The guinea fowl demographics are depicted in Figure 1 while overall performance is summarized in Table 1.

Figure 1. Mean flock size and composition of guinea fowl during the 2002-2003 breeding season

Table 1.  Summary of production performance of helmented guinea fowls under smallholder farmer management in Zimbabwe


Mean ±SE

Egg production/hen

42 ± 26

Length of breeding season, months

5 ± 1

Hatchability, %

71.2 ±14.3

Survival rate, %

36 ± 10.3

Reproductive performance

The pattern of egg production, number of eggs incubated and hatched are illustrated in Figure 2 while survivability results are summarised in Table 2.

Figure 2. Pattern of egg production, incubation and eggs hatching and total number of layers according to month from October 2002 to March 2003.

Table 2.  Mortality of breeders and keets from November 2002 to March 2003


Mortality, %















1Keets - < 6 weeks of age
2Breeders - >6 weeks of age

A total of 2039 eggs were incubated naturally using broody guinea fowl and a mean of 71.2% hatchability recorded. Summary of causes of mortality is presented in Table 3.

Table 3. Summary of causes of mortality and proportion (%) of losses of keets under the two brooding systems


Proportion (%)

Brooding system

Free range

Movable cages

Cause of mortality



Not sure
























Feeding and health management

The main feed source comprised scavenging although, when available, breeding fowl were offered supplementary feed constituting mainly sorghum, pearl millet haphazardly. Housing comprised a variety of artisan structures made of wood, mud, bricks, meshwire, plastic with or without roofing. Average floor size measurements approximated 6 m2 with an earth (71%) or raised (29%) floor type. Some keets were brooded in movable cages mainly kept in the kitchen during the night and moved outdoor during daytime while others were allowed to forage during day and then kept in the poultry house together with surrogate hens at night and allowed to free range during the day.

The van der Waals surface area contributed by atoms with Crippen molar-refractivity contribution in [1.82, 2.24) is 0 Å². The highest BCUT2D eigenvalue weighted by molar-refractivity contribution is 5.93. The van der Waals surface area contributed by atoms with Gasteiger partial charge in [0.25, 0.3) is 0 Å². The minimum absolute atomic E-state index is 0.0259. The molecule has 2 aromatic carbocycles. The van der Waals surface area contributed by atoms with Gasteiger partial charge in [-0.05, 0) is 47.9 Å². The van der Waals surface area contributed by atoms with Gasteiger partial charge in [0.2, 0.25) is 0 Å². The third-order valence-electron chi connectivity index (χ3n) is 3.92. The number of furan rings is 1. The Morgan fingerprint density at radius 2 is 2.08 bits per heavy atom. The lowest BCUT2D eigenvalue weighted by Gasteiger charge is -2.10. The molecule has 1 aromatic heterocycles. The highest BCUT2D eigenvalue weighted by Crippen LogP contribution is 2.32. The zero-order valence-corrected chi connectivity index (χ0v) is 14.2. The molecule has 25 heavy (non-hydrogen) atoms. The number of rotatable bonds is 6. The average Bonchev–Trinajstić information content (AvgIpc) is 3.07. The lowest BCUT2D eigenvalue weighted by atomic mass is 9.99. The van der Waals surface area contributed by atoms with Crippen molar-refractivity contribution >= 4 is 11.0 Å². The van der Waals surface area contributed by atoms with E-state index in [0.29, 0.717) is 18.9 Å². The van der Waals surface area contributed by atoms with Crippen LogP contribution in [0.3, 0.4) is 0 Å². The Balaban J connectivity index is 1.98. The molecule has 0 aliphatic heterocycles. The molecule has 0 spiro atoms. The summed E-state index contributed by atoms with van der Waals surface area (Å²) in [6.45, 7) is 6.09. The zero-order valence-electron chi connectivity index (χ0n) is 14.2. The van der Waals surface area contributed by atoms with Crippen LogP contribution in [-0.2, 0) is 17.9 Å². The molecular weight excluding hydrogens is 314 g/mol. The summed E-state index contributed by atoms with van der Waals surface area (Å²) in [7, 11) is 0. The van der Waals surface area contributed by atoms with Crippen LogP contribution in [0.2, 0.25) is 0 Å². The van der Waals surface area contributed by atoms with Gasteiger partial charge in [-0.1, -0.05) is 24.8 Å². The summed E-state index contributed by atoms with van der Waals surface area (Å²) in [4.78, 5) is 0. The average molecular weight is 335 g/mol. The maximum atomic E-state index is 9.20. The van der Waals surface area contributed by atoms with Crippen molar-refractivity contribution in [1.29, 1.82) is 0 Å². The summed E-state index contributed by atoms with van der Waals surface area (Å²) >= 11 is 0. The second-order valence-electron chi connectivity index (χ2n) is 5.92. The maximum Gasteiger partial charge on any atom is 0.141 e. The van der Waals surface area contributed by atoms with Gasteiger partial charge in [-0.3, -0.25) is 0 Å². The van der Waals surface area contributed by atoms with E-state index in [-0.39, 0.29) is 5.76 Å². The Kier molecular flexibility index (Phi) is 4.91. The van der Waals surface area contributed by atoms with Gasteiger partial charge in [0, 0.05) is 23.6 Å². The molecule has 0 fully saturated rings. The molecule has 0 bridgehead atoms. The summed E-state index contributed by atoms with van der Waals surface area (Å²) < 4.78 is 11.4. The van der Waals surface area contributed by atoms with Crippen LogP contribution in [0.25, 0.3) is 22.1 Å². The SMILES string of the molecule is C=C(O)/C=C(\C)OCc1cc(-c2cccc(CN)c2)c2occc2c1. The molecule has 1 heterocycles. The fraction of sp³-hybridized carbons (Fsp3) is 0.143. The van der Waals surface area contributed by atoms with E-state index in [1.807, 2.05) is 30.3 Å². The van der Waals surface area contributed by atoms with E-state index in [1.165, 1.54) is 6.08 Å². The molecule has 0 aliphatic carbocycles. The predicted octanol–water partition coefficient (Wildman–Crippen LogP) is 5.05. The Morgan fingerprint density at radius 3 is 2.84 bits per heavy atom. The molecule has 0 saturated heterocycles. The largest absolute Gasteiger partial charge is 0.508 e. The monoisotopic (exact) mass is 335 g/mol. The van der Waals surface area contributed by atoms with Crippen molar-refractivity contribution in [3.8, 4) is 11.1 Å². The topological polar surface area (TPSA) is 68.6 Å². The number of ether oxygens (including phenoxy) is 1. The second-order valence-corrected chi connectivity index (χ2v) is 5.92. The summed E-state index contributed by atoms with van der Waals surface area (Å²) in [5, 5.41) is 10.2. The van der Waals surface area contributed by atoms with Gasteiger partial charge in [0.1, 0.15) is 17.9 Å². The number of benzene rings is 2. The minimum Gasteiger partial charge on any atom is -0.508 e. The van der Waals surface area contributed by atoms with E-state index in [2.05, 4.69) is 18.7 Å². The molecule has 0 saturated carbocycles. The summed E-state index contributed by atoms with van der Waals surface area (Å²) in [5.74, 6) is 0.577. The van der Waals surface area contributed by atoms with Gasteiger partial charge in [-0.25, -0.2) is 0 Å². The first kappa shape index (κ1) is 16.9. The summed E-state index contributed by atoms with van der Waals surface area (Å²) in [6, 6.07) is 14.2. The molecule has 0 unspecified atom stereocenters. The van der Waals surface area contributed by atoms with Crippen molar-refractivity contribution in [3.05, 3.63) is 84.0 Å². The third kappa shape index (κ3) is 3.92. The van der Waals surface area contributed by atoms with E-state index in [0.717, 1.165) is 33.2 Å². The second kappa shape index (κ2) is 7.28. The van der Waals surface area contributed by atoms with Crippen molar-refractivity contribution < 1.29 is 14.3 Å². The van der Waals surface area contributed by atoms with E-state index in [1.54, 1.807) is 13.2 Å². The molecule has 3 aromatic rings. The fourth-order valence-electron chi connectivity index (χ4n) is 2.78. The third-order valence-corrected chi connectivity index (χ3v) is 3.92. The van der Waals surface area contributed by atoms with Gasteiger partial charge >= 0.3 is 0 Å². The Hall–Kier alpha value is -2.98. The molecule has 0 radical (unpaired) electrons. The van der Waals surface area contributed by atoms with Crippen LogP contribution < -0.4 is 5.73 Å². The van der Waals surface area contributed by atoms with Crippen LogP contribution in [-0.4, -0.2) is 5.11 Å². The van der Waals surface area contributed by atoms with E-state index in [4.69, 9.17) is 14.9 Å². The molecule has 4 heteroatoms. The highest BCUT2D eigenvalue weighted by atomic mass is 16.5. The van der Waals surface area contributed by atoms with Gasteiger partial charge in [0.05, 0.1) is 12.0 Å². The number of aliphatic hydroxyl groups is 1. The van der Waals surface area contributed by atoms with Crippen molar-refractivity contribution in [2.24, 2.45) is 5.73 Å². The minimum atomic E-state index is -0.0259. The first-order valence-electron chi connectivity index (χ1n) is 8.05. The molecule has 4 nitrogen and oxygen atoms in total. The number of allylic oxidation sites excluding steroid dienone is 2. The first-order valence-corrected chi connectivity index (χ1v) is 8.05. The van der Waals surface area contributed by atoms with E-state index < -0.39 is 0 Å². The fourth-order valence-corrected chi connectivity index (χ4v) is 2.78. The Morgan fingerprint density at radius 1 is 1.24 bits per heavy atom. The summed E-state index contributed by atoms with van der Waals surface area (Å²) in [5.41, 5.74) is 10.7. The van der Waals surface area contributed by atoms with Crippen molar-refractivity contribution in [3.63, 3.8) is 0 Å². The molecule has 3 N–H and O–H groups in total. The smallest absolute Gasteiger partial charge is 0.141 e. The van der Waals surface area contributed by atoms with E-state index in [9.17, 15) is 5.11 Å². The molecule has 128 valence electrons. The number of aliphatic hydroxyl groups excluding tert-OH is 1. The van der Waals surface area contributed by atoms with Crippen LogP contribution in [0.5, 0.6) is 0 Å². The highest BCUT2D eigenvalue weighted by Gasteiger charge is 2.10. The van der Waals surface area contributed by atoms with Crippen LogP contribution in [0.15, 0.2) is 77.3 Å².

Keet growth performance

A total of 489 day-old keets were successfully hatched but many were weak resulting in only 175 keets surviving up to weaning age of 6 weeks. The growth performance of keets on station under intensive production is summarised in Table 4.

Table 4. Growth performances (grams) of guinea fowl from hatching to 16 weeks of age (means and standard error (SE)

Age, weeks

Mean ± SE


28.5 ± 6.8


68.4± 8.5


384.0 ± 71.6


678.0  ± 73.8


1480.2 ± 59.8

1SE –standard deviation
20 day 1

Marketing and consumption

Approximately 230 eggs were consumed by at least 12 farmers during the course of the study and 985 eggs were sold to local community and research personnel.


Despite the enthusiasm exhibited by the producers in this study, productivity of the guinea fowl flocks was sub-optimal. Considerable challenges confront future improvement efforts in productivity mainly due to low hatchability, excessive keet mortality and predation losses that might account for the major losses observed. For example, there were problems in egg collection as some hens tended to lay eggs in the bushes instead of designated cage thereby exposing some eggs to predation. Notwithstanding the difficulties encountered, the level of productivity reported here was lower than that reported in a study in Nigeria by Nwagu and Alawa (1995) where guinea fowl flocks produced on average 50 to 170 eggs per hen during the breeding season. There are numerous possible causal factors that might explain the differences between these studies. The level of productivity is partly modulated by feed availability, which is the case of this study was mainly scavenging. Any differences between studies might be partly attributed to differences in quantity and quality of the feed resources available to the guinea fowl during the breeding season. It is also highly conceivable that the male-to-female ratios were an important contribution to the differences between these studies.